An unexpected tetanus case

Onder Ergonul*, Demet Egeli, Bulent Kahyaoglu, Mois Bahar, Mill Etienne, Thomas P Bleck

*Corresponding author for this work

Research output: Contribution to journalReview articlepeer-review

18 Scopus citations

Abstract

1 million cases of tetanus are estimated to occur worldwide each year, with more than 200 000 deaths. Tetanus is a life-threatening but preventable disease caused by a toxin produced by Clostridium tetani—a Gram-positive bacillus found in high concentrations in soil and animal excrement. Tetanus is almost completely preventable by active immunisation, but very rarely unexpected cases can occur in individuals who have been previously vaccinated. We report a case of generalised tetanus in a 22-year-old woman that arose despite the protective antitoxin antibody in her serum. The patient received all her vaccinations in the USA; her last vaccination was 6 years ago. The case was unusual because the patient had received all standard vaccinations, had no defined port of entry at disease onset, and had symptoms lasting for 6 months. Tetanus can present with unusual clinical forms; therefore, the diagnosis and management of this rare but difficult disease should be updated. In this Grand Round, we review the clinical features, epidemiology, treatment, and prognosis of C tetani infections.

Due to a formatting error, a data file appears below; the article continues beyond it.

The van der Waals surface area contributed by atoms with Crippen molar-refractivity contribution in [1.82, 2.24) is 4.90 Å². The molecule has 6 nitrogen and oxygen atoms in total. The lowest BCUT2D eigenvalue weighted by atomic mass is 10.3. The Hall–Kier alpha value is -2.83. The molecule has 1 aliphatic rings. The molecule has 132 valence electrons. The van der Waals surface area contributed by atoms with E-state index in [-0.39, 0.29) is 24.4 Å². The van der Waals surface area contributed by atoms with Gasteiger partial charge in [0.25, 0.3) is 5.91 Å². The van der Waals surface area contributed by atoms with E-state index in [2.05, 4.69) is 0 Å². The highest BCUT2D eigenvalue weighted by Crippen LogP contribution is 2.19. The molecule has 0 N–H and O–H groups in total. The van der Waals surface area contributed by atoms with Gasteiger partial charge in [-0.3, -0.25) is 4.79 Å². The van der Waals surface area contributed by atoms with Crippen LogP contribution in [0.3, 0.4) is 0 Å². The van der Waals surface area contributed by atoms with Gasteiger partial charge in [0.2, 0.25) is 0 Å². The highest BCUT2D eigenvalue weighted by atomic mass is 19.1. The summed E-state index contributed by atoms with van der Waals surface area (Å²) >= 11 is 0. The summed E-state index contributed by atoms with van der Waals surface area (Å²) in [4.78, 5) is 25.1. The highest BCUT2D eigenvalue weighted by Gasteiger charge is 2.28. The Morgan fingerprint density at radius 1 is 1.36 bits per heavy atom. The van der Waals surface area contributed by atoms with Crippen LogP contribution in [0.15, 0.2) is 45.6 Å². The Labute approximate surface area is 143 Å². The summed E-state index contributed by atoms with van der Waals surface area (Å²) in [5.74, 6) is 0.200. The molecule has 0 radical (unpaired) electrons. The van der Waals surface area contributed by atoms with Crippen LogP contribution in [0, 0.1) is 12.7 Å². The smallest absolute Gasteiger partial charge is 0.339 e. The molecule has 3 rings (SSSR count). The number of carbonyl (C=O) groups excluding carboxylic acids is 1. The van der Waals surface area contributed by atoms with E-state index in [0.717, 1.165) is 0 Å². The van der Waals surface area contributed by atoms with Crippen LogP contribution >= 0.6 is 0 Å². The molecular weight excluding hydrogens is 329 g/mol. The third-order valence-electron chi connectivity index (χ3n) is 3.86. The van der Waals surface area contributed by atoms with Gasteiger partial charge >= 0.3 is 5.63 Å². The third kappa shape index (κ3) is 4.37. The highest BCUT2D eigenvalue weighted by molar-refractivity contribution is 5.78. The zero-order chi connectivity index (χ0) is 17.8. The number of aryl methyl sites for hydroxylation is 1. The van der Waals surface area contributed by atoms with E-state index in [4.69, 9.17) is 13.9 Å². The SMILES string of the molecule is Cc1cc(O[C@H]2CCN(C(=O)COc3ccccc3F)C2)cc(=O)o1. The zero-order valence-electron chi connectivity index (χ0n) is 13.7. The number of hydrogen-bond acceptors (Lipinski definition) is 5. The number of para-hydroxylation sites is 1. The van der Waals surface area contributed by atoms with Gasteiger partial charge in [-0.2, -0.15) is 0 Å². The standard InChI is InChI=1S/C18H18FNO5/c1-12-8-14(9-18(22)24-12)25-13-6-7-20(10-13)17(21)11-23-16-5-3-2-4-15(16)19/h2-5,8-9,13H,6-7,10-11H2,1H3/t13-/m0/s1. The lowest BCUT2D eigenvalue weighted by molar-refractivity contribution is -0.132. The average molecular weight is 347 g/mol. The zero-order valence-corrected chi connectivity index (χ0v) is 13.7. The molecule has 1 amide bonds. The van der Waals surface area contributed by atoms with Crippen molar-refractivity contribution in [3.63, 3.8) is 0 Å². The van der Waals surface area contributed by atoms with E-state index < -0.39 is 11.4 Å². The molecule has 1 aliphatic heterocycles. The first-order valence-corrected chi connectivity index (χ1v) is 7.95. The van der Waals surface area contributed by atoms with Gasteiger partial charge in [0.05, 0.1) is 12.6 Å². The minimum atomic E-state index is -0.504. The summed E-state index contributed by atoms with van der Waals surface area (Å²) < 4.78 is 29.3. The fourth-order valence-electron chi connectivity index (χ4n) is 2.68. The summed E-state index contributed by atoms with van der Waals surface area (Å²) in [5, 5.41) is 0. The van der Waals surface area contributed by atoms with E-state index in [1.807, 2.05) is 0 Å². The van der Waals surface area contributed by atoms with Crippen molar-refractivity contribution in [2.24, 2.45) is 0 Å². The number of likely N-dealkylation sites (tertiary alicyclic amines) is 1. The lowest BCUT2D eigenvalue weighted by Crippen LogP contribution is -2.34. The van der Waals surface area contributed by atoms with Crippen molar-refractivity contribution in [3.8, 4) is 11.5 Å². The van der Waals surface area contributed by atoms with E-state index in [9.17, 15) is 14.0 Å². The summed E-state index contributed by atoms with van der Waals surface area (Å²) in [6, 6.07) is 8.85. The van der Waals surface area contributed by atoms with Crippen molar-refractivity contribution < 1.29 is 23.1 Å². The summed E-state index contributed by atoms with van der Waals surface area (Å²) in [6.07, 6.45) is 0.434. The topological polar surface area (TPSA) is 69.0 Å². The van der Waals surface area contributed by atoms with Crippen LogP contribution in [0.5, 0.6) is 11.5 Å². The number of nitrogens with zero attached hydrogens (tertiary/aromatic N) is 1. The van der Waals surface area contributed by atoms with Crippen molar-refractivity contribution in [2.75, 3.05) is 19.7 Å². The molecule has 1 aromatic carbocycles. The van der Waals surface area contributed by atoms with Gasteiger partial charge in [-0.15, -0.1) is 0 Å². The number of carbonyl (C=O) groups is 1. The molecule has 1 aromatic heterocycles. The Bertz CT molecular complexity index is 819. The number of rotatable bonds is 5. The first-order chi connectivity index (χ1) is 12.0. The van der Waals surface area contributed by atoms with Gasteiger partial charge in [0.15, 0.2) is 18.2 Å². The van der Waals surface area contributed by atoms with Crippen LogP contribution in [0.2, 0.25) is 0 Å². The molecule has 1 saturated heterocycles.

Original languageEnglish (US)
Pages (from-to)746-752
Number of pages7
JournalThe Lancet Infectious Diseases
Volume16
Issue number6
DOIs
StatePublished - Jun 1 2016

ASJC Scopus subject areas

  • Infectious Diseases

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